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Downton Abbey ahead of its time on helping workers

Downton Abbey ahead of its time on helping workers

Although it harks back to a period of time when there was a clear divide between “upstairs” and “downstairs,” British period drama Downton Abbey can offer today's employers valuable lessons on how to ensure they have disability-inclusive workplaces, according to one blogger.

Although the show — perfect comfort-blanket TV — is set in a bygone era, there are lessons that modern employers can take from the actions of Lord Grantham, head of the eponymous household, according to Jennifer Sheehy, deputy assistant secretary of labor for disability employment, who writes a blog on the U.S. Department of Labor's website.

As well as soap opera-esque drama, Downton Abbey addresses changing social mores and among the more nuanced of these is “the show's depiction of disability-inclusive workplace practices,” Ms. Sheehy writes.

“For instance, when Mrs. Patmore, the estate's longtime and beloved cook, begins experiencing vision loss, Lord Grantham arranges for cataract surgery and lays out a return-to-work plan,” the blogger notes.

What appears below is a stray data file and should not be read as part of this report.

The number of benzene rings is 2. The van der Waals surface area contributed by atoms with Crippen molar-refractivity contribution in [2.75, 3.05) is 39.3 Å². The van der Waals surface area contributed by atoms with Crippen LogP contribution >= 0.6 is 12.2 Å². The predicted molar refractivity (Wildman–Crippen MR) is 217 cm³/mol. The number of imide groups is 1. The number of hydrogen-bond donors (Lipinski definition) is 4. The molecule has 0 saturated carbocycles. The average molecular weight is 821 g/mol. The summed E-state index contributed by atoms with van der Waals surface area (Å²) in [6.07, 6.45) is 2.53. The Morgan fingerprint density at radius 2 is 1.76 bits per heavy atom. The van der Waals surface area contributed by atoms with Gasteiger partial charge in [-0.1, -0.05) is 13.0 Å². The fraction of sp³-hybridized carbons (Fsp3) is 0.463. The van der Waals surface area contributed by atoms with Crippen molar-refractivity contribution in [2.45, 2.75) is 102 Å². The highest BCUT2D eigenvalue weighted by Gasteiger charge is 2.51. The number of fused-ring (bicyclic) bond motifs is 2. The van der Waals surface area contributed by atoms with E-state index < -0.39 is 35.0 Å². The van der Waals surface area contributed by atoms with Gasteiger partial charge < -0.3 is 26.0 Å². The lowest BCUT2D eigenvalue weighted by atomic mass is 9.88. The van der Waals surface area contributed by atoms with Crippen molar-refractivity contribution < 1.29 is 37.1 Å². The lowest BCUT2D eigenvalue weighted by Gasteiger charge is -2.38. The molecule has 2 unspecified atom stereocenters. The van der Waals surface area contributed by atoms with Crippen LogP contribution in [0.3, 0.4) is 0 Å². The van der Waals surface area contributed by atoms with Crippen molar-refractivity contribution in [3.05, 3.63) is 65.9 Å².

“This is the kind of thing that really excites us in the department's office of disability employment policy, because we've long trumpeted the importance of strategies for retaining the talents of workers as they acquire disabilities or develop age-related disabilities,” she said.

There are also examples of Lord Grantham — the “CEO” in this case — showing his support for staff with combat injuries sustained in WWI, Ms. Sheehy notes.

Downton Abbey will end at the finale of the current season, but Ms. Sheehy says she hopes that its portrayal of flexible employment practices will help reinforce to 21st century employers the “importance of ensuring their doors to remain open to all qualified workers, including those of us with disabilities.”

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